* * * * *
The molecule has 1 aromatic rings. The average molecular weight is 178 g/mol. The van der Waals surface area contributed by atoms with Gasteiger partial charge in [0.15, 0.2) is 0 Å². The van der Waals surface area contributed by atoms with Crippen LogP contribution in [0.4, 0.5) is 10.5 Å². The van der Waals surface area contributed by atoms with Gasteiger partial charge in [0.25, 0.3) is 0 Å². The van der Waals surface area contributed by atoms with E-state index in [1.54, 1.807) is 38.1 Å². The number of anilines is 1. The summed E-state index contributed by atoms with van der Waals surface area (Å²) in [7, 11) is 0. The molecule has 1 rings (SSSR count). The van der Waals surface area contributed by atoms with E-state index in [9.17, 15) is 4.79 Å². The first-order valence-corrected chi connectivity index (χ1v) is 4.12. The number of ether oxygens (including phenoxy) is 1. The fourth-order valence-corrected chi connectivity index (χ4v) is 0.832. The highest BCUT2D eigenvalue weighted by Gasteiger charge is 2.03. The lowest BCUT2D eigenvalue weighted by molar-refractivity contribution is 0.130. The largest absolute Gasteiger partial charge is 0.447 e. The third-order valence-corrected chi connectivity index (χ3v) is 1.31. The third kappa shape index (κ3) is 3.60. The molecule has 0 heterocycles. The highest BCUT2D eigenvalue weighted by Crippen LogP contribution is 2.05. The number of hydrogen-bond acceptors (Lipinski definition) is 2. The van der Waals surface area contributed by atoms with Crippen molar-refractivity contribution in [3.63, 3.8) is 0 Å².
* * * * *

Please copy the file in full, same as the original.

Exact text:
The molecule has 1 aromatic rings. The average molecular weight is 178 g/mol. The van der Waals surface area contributed by atoms with Gasteiger partial charge in [0.15, 0.2) is 0 Å². The van der Waals surface area contributed by atoms with Crippen LogP contribution in [0.4, 0.5) is 10.5 Å². The van der Waals surface area contributed by atoms with Gasteiger partial charge in [0.25, 0.3) is 0 Å². The van der Waals surface area contributed by atoms with E-state index in [1.54, 1.807) is 38.1 Å². The number of anilines is 1. The summed E-state index contributed by atoms with van der Waals surface area (Å²) in [7, 11) is 0. The molecule has 1 rings (SSSR count). The van der Waals surface area contributed by atoms with E-state index in [9.17, 15) is 4.79 Å². The first-order valence-corrected chi connectivity index (χ1v) is 4.12. The number of ether oxygens (including phenoxy) is 1. The fourth-order valence-corrected chi connectivity index (χ4v) is 0.832. The highest BCUT2D eigenvalue weighted by Gasteiger charge is 2.03. The lowest BCUT2D eigenvalue weighted by molar-refractivity contribution is 0.130. The largest absolute Gasteiger partial charge is 0.447 e. The third-order valence-corrected chi connectivity index (χ3v) is 1.31. The third kappa shape index (κ3) is 3.60. The molecule has 0 heterocycles. The highest BCUT2D eigenvalue weighted by Crippen LogP contribution is 2.05. The number of hydrogen-bond acceptors (Lipinski definition) is 2. The van der Waals surface area contributed by atoms with Crippen molar-refractivity contribution in [3.63, 3.8) is 0 Å².